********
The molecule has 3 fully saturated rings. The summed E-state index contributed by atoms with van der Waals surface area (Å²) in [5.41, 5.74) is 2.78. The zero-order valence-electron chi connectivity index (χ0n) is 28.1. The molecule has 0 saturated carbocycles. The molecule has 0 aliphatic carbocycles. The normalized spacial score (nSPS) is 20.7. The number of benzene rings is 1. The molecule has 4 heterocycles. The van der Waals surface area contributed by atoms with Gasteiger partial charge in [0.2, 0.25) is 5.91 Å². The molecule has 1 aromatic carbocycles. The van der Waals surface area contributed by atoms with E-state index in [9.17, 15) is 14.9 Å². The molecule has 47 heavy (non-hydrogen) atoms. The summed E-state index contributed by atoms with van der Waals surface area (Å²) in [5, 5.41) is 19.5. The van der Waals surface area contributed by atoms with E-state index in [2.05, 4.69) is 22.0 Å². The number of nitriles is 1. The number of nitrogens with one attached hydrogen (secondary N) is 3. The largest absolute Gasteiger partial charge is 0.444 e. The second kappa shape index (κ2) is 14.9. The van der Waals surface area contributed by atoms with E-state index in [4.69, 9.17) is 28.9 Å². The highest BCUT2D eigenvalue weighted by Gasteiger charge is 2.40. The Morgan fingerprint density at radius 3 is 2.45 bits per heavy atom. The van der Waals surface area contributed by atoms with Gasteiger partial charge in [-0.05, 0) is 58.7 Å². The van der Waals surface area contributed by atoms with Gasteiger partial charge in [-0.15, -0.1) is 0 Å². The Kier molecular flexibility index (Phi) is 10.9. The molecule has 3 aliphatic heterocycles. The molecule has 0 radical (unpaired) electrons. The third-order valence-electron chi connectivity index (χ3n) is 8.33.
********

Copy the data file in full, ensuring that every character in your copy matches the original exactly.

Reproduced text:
The molecule has 3 fully saturated rings. The summed E-state index contributed by atoms with van der Waals surface area (Å²) in [5.41, 5.74) is 2.78. The zero-order valence-electron chi connectivity index (χ0n) is 28.1. The molecule has 0 saturated carbocycles. The molecule has 0 aliphatic carbocycles. The normalized spacial score (nSPS) is 20.7. The number of benzene rings is 1. The molecule has 4 heterocycles. The van der Waals surface area contributed by atoms with Gasteiger partial charge in [0.2, 0.25) is 5.91 Å². The molecule has 1 aromatic carbocycles. The van der Waals surface area contributed by atoms with E-state index in [9.17, 15) is 14.9 Å². The molecule has 47 heavy (non-hydrogen) atoms. The summed E-state index contributed by atoms with van der Waals surface area (Å²) in [5, 5.41) is 19.5. The van der Waals surface area contributed by atoms with E-state index in [2.05, 4.69) is 22.0 Å². The number of nitriles is 1. The number of nitrogens with one attached hydrogen (secondary N) is 3. The largest absolute Gasteiger partial charge is 0.444 e. The second kappa shape index (κ2) is 14.9. The van der Waals surface area contributed by atoms with E-state index in [4.69, 9.17) is 28.9 Å². The highest BCUT2D eigenvalue weighted by Gasteiger charge is 2.40. The Morgan fingerprint density at radius 3 is 2.45 bits per heavy atom. The van der Waals surface area contributed by atoms with Gasteiger partial charge in [-0.05, 0) is 58.7 Å². The van der Waals surface area contributed by atoms with Gasteiger partial charge in [-0.15, -0.1) is 0 Å². The Kier molecular flexibility index (Phi) is 10.9. The molecule has 3 aliphatic heterocycles. The molecule has 0 radical (unpaired) electrons. The third-order valence-electron chi connectivity index (χ3n) is 8.33.